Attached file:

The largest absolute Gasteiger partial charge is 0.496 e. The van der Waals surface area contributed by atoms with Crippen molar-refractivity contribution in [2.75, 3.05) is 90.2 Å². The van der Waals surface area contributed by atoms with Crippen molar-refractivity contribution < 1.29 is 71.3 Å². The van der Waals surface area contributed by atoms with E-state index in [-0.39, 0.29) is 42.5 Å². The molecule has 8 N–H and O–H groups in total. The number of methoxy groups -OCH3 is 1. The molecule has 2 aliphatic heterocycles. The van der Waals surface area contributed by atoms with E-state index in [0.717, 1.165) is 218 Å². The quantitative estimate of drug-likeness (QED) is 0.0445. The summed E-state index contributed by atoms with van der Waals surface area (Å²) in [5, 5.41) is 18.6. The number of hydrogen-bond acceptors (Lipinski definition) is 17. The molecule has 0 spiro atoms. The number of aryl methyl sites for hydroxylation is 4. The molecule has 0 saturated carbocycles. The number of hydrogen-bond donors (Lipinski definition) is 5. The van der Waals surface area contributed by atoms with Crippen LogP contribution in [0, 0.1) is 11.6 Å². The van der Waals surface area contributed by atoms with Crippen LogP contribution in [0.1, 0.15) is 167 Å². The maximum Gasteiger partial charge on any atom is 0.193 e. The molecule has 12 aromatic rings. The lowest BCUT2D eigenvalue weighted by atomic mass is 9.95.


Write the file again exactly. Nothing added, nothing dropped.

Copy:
The largest absolute Gasteiger partial charge is 0.496 e. The van der Waals surface area contributed by atoms with Crippen molar-refractivity contribution in [2.75, 3.05) is 90.2 Å². The van der Waals surface area contributed by atoms with Crippen molar-refractivity contribution < 1.29 is 71.3 Å². The van der Waals surface area contributed by atoms with E-state index in [-0.39, 0.29) is 42.5 Å². The molecule has 8 N–H and O–H groups in total. The number of methoxy groups -OCH3 is 1. The molecule has 2 aliphatic heterocycles. The van der Waals surface area contributed by atoms with E-state index in [0.717, 1.165) is 218 Å². The quantitative estimate of drug-likeness (QED) is 0.0445. The summed E-state index contributed by atoms with van der Waals surface area (Å²) in [5, 5.41) is 18.6. The number of hydrogen-bond acceptors (Lipinski definition) is 17. The molecule has 0 spiro atoms. The number of aryl methyl sites for hydroxylation is 4. The molecule has 0 saturated carbocycles. The number of hydrogen-bond donors (Lipinski definition) is 5. The van der Waals surface area contributed by atoms with Crippen LogP contribution in [0, 0.1) is 11.6 Å². The van der Waals surface area contributed by atoms with Crippen LogP contribution in [0.1, 0.15) is 167 Å². The maximum Gasteiger partial charge on any atom is 0.193 e. The molecule has 12 aromatic rings. The lowest BCUT2D eigenvalue weighted by atomic mass is 9.95.